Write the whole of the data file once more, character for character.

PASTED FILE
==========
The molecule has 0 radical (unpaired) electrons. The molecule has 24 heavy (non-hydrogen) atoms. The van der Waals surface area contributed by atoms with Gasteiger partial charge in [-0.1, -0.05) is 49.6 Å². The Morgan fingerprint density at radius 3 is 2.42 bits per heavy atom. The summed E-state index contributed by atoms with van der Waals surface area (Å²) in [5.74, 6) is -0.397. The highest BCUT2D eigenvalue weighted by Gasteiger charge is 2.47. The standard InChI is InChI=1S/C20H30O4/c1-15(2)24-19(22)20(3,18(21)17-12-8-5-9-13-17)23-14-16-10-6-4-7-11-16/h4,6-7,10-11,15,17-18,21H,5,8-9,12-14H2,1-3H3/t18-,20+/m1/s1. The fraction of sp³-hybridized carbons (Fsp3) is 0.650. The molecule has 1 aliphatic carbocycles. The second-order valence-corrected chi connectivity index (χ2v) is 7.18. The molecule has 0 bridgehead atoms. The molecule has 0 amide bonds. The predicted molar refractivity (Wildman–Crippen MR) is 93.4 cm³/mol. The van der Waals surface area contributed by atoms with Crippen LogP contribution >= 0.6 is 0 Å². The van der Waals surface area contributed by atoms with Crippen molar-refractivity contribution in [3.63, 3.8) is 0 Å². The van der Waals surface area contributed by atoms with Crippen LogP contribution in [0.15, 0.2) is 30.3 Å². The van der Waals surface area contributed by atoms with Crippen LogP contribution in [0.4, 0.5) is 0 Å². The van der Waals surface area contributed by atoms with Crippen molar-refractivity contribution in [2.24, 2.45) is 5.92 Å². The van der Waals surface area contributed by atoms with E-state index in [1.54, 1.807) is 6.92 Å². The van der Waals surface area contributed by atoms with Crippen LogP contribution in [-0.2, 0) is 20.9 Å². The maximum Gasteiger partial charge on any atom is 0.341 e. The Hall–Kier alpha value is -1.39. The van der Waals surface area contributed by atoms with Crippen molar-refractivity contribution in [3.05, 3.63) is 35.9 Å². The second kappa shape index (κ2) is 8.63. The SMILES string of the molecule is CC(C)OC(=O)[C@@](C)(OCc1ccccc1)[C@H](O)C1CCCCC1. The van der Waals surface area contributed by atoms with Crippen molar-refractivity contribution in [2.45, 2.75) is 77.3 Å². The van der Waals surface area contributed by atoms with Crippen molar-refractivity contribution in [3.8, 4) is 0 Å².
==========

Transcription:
The molecule has 0 radical (unpaired) electrons. The molecule has 24 heavy (non-hydrogen) atoms. The van der Waals surface area contributed by atoms with Gasteiger partial charge in [-0.1, -0.05) is 49.6 Å². The Morgan fingerprint density at radius 3 is 2.42 bits per heavy atom. The summed E-state index contributed by atoms with van der Waals surface area (Å²) in [5.74, 6) is -0.397. The highest BCUT2D eigenvalue weighted by Gasteiger charge is 2.47. The standard InChI is InChI=1S/C20H30O4/c1-15(2)24-19(22)20(3,18(21)17-12-8-5-9-13-17)23-14-16-10-6-4-7-11-16/h4,6-7,10-11,15,17-18,21H,5,8-9,12-14H2,1-3H3/t18-,20+/m1/s1. The fraction of sp³-hybridized carbons (Fsp3) is 0.650. The molecule has 1 aliphatic carbocycles. The second-order valence-corrected chi connectivity index (χ2v) is 7.18. The molecule has 0 bridgehead atoms. The molecule has 0 amide bonds. The predicted molar refractivity (Wildman–Crippen MR) is 93.4 cm³/mol. The van der Waals surface area contributed by atoms with Crippen LogP contribution >= 0.6 is 0 Å². The van der Waals surface area contributed by atoms with Crippen molar-refractivity contribution in [3.63, 3.8) is 0 Å². The van der Waals surface area contributed by atoms with Crippen LogP contribution in [0.15, 0.2) is 30.3 Å². The van der Waals surface area contributed by atoms with Crippen LogP contribution in [0.4, 0.5) is 0 Å². The van der Waals surface area contributed by atoms with Crippen molar-refractivity contribution in [2.24, 2.45) is 5.92 Å². The van der Waals surface area contributed by atoms with E-state index in [1.54, 1.807) is 6.92 Å². The van der Waals surface area contributed by atoms with Crippen LogP contribution in [-0.2, 0) is 20.9 Å². The maximum Gasteiger partial charge on any atom is 0.341 e. The Hall–Kier alpha value is -1.39. The van der Waals surface area contributed by atoms with Crippen molar-refractivity contribution in [3.05, 3.63) is 35.9 Å². The second kappa shape index (κ2) is 8.63. The SMILES string of the molecule is CC(C)OC(=O)[C@@](C)(OCc1ccccc1)[C@H](O)C1CCCCC1. The van der Waals surface area contributed by atoms with Crippen molar-refractivity contribution in [2.45, 2.75) is 77.3 Å². The van der Waals surface area contributed by atoms with Crippen molar-refractivity contribution in [3.8, 4) is 0 Å².